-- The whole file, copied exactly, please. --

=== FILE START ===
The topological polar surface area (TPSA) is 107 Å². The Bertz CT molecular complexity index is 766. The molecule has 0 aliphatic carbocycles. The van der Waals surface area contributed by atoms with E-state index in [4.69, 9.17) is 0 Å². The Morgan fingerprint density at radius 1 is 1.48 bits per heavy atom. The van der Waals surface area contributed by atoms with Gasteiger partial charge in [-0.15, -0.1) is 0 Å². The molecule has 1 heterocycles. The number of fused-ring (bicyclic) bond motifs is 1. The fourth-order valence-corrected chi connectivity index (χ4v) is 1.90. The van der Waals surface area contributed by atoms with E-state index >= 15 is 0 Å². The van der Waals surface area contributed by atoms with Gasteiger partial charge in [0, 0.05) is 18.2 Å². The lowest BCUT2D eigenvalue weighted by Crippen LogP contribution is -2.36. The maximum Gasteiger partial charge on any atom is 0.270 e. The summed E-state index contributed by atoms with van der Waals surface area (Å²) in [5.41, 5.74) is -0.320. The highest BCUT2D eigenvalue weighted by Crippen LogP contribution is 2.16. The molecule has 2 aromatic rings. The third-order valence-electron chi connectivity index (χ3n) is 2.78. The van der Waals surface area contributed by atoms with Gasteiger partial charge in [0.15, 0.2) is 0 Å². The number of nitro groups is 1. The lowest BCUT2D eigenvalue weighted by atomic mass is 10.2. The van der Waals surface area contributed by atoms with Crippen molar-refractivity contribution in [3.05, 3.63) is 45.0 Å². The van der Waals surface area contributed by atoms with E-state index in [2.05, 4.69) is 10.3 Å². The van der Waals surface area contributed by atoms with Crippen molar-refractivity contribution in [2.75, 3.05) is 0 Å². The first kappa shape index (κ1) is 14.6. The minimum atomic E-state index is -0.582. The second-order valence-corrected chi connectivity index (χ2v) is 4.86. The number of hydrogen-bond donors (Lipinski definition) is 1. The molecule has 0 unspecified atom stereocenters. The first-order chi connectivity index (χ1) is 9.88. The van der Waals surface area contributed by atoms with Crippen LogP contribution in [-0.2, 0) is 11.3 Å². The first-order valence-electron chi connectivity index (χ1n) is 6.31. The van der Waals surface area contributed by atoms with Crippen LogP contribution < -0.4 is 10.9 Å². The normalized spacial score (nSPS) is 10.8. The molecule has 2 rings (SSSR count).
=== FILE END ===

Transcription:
The topological polar surface area (TPSA) is 107 Å². The Bertz CT molecular complexity index is 766. The molecule has 0 aliphatic carbocycles. The van der Waals surface area contributed by atoms with E-state index in [4.69, 9.17) is 0 Å². The Morgan fingerprint density at radius 1 is 1.48 bits per heavy atom. The van der Waals surface area contributed by atoms with Gasteiger partial charge in [-0.15, -0.1) is 0 Å². The molecule has 1 heterocycles. The number of fused-ring (bicyclic) bond motifs is 1. The fourth-order valence-corrected chi connectivity index (χ4v) is 1.90. The van der Waals surface area contributed by atoms with E-state index >= 15 is 0 Å². The van der Waals surface area contributed by atoms with Gasteiger partial charge in [0, 0.05) is 18.2 Å². The lowest BCUT2D eigenvalue weighted by Crippen LogP contribution is -2.36. The maximum Gasteiger partial charge on any atom is 0.270 e. The summed E-state index contributed by atoms with van der Waals surface area (Å²) in [5.41, 5.74) is -0.320. The highest BCUT2D eigenvalue weighted by Crippen LogP contribution is 2.16. The molecule has 2 aromatic rings. The third-order valence-electron chi connectivity index (χ3n) is 2.78. The van der Waals surface area contributed by atoms with Gasteiger partial charge in [0.15, 0.2) is 0 Å². The number of nitro groups is 1. The lowest BCUT2D eigenvalue weighted by atomic mass is 10.2. The van der Waals surface area contributed by atoms with Crippen molar-refractivity contribution in [3.05, 3.63) is 45.0 Å². The van der Waals surface area contributed by atoms with E-state index in [2.05, 4.69) is 10.3 Å². The van der Waals surface area contributed by atoms with Crippen molar-refractivity contribution in [2.75, 3.05) is 0 Å². The first kappa shape index (κ1) is 14.6. The minimum atomic E-state index is -0.582. The second-order valence-corrected chi connectivity index (χ2v) is 4.86. The number of hydrogen-bond donors (Lipinski definition) is 1. The molecule has 0 unspecified atom stereocenters. The first-order chi connectivity index (χ1) is 9.88. The van der Waals surface area contributed by atoms with Crippen LogP contribution in [-0.2, 0) is 11.3 Å². The first-order valence-electron chi connectivity index (χ1n) is 6.31. The van der Waals surface area contributed by atoms with Crippen LogP contribution < -0.4 is 10.9 Å². The normalized spacial score (nSPS) is 10.8. The molecule has 2 rings (SSSR count).